Good News: Travel Is Not Dead

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Paul Theroux has been to a lot of places, on a lot of adventures. A quick glance at his intimidatingly long CV—which includes writing 49 books, more than a dozen of them travel narratives—reveals involvement in a failed coup of Malawi's dictatorship, an overland trip across the whole of Africa, a frightening run-in with an angry mob in Uganda and, of course, a rail journey across Asia (recounted in the book that first won him notoriety—The Great Railway Bazaar). There's good news from this itinerant scribe, written last year upon the release of his book The Tao of Travel and published in the Financial Times in an essay called "The Places in Between": Travel is not dead.

Theroux writes:

"The world is not as small as Google Earth depicts it. I think of the Lower River district in Malawi, the hinterland of Angola, the unwritten-about north of Burma and its border with Nagaland. Nearer home, the urban areas of Europe and the United States. I do not know of a book that recounts the daily life in a ghetto in, say, Chicago; the secret life of a slum, or for that matter, the anthropology of Muslims on a depressed 'sink estate' in the British Midlands.

"The world is full of jolly places but these do not interest me at all. I hate vacations and luxurious hotels are no fun to read about. I want to read about the miserable, or difficult, or inhospitable places; the forbidden cities and the back roads: as long as they exist the travel book will have value."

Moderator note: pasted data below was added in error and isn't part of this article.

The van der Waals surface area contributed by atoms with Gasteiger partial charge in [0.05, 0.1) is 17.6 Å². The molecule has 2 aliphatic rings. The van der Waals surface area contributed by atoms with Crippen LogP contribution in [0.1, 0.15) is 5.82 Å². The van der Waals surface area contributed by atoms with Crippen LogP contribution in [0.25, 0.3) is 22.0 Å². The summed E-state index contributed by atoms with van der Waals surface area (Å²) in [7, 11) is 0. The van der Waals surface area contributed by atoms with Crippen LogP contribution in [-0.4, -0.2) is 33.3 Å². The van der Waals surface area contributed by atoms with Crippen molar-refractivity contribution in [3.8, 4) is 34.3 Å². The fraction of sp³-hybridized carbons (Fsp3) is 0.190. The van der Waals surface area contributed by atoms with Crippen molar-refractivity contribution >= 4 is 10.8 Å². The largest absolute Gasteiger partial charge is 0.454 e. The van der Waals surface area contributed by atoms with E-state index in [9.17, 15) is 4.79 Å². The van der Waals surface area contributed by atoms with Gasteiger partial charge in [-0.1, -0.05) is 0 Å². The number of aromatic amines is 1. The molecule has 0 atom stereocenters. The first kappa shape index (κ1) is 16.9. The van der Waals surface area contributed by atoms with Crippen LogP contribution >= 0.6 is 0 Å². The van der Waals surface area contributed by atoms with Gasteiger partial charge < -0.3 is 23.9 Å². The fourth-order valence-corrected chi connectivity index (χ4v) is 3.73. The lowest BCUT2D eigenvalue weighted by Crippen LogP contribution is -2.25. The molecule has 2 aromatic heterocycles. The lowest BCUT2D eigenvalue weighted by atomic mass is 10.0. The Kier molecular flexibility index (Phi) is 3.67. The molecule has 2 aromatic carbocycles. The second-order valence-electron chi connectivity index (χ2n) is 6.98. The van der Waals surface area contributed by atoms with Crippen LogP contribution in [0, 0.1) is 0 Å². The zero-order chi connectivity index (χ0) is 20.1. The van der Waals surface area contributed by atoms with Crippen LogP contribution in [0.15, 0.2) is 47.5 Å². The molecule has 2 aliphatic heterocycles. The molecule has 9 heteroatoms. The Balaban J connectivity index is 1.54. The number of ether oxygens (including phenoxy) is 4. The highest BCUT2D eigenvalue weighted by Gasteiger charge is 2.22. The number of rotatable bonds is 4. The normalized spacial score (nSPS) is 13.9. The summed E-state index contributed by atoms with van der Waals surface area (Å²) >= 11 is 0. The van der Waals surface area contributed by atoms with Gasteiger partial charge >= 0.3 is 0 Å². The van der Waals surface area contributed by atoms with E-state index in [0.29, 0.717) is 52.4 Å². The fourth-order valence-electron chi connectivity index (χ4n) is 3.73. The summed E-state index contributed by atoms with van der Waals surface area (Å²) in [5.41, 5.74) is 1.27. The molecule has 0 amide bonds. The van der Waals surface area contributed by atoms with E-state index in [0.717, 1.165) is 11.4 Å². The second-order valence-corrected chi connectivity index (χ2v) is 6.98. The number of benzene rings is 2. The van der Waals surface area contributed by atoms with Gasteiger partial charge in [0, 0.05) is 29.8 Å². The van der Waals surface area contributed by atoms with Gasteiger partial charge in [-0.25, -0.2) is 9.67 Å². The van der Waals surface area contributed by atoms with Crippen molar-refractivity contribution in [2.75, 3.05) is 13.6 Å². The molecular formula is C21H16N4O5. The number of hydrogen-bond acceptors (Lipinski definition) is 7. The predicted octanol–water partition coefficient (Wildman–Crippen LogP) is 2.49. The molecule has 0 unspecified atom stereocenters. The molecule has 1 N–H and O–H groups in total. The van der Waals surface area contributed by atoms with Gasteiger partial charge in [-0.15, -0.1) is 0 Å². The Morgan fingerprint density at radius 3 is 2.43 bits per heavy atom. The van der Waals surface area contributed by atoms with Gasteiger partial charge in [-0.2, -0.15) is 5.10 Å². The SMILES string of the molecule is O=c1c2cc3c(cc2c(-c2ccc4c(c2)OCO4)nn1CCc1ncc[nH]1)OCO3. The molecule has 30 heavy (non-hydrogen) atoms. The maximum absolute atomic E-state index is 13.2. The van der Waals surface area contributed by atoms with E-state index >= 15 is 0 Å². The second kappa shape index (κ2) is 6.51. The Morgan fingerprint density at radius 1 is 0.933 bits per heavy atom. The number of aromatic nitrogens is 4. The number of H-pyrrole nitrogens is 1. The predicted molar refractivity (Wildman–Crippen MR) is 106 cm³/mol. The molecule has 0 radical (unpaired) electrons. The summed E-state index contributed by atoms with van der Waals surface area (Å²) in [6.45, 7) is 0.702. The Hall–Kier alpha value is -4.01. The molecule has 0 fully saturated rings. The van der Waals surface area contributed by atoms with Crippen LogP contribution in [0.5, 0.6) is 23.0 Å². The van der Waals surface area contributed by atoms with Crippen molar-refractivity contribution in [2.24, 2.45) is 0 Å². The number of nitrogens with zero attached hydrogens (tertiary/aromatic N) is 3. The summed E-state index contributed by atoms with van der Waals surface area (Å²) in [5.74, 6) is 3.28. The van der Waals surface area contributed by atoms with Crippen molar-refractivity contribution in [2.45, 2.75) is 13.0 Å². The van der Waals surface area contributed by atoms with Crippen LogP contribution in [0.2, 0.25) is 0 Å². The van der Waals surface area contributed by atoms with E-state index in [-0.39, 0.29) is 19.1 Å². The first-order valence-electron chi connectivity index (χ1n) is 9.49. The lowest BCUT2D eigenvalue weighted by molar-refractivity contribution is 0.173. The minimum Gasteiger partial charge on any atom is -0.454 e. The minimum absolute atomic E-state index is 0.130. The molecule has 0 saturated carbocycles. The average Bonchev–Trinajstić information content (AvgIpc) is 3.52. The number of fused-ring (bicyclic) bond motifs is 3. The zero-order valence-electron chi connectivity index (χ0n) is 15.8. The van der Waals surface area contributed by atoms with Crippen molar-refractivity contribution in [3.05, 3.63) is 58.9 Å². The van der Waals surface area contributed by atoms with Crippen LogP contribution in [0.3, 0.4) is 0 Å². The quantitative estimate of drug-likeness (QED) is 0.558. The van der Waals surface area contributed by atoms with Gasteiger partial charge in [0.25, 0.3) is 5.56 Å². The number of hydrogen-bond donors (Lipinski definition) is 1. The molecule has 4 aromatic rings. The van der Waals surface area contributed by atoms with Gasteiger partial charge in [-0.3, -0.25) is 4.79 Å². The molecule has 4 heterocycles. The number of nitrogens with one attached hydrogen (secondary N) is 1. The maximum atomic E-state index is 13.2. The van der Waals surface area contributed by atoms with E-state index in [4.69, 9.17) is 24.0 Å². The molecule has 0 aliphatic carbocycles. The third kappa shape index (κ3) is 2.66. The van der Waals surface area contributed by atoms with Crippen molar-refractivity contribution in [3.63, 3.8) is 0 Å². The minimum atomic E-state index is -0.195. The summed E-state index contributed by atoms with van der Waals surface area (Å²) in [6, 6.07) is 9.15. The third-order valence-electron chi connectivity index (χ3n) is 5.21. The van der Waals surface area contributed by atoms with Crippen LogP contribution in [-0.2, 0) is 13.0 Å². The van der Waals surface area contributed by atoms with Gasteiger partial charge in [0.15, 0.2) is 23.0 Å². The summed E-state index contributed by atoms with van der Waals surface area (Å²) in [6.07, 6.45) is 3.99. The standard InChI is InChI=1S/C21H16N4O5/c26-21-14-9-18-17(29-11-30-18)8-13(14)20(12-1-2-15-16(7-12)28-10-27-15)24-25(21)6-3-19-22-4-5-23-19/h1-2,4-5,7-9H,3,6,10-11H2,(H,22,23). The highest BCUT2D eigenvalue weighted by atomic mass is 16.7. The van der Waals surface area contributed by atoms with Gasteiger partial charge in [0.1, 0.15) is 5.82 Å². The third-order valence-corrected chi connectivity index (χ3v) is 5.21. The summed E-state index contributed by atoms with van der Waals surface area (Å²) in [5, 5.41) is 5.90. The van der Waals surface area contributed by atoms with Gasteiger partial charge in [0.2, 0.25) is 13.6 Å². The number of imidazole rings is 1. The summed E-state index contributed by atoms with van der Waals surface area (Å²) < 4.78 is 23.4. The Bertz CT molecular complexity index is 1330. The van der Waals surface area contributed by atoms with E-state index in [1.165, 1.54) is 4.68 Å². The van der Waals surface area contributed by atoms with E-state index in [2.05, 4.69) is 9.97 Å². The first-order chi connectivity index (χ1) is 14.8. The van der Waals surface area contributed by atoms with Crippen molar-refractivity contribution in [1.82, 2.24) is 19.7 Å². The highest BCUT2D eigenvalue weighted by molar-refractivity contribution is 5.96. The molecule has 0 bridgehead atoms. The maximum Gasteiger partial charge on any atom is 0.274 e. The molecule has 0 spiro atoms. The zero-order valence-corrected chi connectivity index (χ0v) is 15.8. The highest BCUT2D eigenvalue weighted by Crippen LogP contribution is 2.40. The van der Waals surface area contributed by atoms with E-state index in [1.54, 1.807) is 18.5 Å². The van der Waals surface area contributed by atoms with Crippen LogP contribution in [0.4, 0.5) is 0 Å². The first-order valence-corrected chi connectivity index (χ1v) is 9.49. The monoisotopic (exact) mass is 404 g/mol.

That's encouraging to hear. We all read—and make reference to—the idea that the world is shrinking. Metaphorically speaking, anyway. The internet and social media pipe the world—with all of its wild beauty and absurd diversity—directly into our computers 24/7, so who needs to venture forth and experience it in person?

But travel is a huge part of adventure, and vice versa. Sure, there may be jagged peaks surrounding your mountain town, a nice break at the local beach or a cool, shady trail nearby that you run every weekend. But there's something awesome (in the literal sense of the word) and indescribable about going out and doing what you do in a new place—where the terrain is unfamiliar, the quality of light different and, who knows, maybe the people speak a foreign language.

If Theroux is to be believed, there's still a lot more out there for the adventurous traveler to discover. Not only that, but he also offers up four famous adventures that beg repeating, and documenting (we presume it will be captured on a GoPro, not written up in a book, as Theroux wishes):

  • Repeat Apsley Cherry-Garrard's The Worst Journey in the World, in which he walked for six weeks through the dark, freezing Antarctic winter to observe the emperor penguins' rookery and snatch a few eggs.
  • Follow in the footsteps of Henry Morton Stanley's three-year trip down the Congo River that was immortalized in his 1878 book Through the Dark Continent. Author Tim Butcher attempted a repeat a few years back, but failed. As Theroux notes, "The river is as dangerous as ever, and though there are many friendly Congolese, the hostile ones are better armed than in Stanley's time and more rapacious."
  • Disguise yourself as a devout believer and make the pilgrimage to Mecca, a la Sir Richard Burton's 1853 journey or Arthur John Byng Wavell's A Modern Pilgrim in Mecca (1912). It's not been done by a curious outsider—and written about, at any rate—for over a century.
  • Escape from a prisoner-of-war camp (tricky, I know) and do something—anything—heroic. Heinrich Harrer befriended the Dalai Lama and documented Tibet's unique customs and traditions just prior to its 1950 takeover by Communist Chinese in Seven Years in Tibet (1952). Felice Bennuzi escaped a British POW camp in Kenya and climbed Mount Kenya before turning himself in, an adventure he wrote about in No Picnic on Mount Kenya.

Miserable, difficult, inhospitable? Sure. But exciting and brimming with the promise of adventure, discovery and a lifetime of epic travel tales? Hell yes.